Boston Mayor Calls Out Thomas Bach IOC President Blames Boston For Failed Bid Sources: USOC Makes Contact With L.A. Boston's '24 Olympics Bid Folds L.A. Seen As Top Replacement For Boston USOC Feeling Heat For Failed Boston Bid Should USOC Keep Bidding For '24 Games? Why Did The Boston Olympic Bid Fail? Boston Mayor: Olympics Bid Could Be Dropped Toronto Mulling Bid For '24 Games
Rogge Says VANOC Unlikely To Need IOC Bailout After Olympics
Published February 9, 2010
|Rogge Believes VANOC Can Avoid
Deficit Without Aid From IOC
DEALING WITH PROTESTS: Rogge yesterday said that the Vancouver Games "remain fair play -- within limits -- for protesters." Rogge: "We accept people protesting. That is a free democratic expression. What we want is no violence, and we want the people to respect the laws of the country, and then there is no problem" (HOUSTON CHRONICLE, 2/9). However, in Vancouver, Damian Inwood reports Olympic security police indicated that they "won't hesitate to 'ramp up' their forces at a moment's notice to deal with illegal protests when an anti-Games rally heads for B.C. Place Stadium on Friday." RCMP Staff Sergeant and Vancouver 2010 Integrated Security Unit spokesperson Mike Cote: "We're not going to stand by and wait until things get out of hand." Inwood notes an estimated 1,000-1,500 protesters "plan to rally at 3 p.m. at Vancouver Art Gallery before heading to B.C. Place" (Vancouver PROVINCE, 2/9).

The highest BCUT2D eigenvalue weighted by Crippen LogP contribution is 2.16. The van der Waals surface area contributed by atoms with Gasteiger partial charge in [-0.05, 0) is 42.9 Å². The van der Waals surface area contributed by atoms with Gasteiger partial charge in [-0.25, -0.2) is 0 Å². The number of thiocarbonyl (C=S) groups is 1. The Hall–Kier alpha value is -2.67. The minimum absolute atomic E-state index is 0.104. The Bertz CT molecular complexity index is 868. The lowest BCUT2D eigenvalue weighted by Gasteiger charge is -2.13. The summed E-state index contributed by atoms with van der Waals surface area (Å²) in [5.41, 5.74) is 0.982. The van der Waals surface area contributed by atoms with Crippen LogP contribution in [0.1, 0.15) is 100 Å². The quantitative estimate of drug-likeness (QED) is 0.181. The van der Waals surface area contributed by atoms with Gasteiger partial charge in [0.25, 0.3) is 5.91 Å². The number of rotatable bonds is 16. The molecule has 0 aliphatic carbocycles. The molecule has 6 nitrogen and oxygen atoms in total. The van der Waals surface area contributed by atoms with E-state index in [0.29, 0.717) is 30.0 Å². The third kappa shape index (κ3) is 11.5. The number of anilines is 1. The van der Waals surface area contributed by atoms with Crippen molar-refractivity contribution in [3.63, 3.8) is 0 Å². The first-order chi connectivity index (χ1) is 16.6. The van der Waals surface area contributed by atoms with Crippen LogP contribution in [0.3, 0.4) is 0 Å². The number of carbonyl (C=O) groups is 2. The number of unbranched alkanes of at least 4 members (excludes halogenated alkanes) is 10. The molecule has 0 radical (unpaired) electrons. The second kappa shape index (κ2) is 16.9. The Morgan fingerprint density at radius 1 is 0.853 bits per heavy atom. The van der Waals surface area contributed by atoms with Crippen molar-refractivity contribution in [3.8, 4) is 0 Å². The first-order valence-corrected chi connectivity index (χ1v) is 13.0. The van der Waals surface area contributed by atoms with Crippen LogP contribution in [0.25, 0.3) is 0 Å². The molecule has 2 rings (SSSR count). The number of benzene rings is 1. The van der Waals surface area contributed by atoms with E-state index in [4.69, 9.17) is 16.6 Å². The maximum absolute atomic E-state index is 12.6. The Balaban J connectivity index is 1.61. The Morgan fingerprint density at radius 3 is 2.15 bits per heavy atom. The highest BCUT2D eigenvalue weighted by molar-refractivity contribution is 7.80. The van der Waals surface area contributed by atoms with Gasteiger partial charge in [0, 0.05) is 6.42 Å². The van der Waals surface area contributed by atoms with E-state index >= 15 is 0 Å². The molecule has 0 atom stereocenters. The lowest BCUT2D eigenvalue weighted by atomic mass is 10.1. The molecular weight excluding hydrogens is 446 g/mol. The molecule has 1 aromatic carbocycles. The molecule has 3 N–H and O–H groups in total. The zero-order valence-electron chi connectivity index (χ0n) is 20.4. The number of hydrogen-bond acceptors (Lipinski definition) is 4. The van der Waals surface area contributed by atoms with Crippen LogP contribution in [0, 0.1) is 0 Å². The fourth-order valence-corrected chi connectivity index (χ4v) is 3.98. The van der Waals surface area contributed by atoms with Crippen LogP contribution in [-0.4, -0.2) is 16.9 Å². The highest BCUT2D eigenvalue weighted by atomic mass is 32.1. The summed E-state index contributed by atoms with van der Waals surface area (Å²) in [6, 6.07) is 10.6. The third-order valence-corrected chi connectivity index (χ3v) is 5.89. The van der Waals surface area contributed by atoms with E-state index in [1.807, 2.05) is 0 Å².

CONCERNED ABOUT DOPING: In Vancouver, Jeff Lee reports Rogge also "expressed concern" about the high number of Russian athletes "who have tested positive for doping offences in advance" of the Vancouver Games. He said that he is "aware of the problem and raised it" with Russia President Dmitry Medvedev. Rogge also "defended the right" of Russia biathlete Olga Medvedtseva to "participate at the Vancouver Games after serving a suspension for using drugs" during the '06 Turin Games (VANCOUVER SUN, 2/9).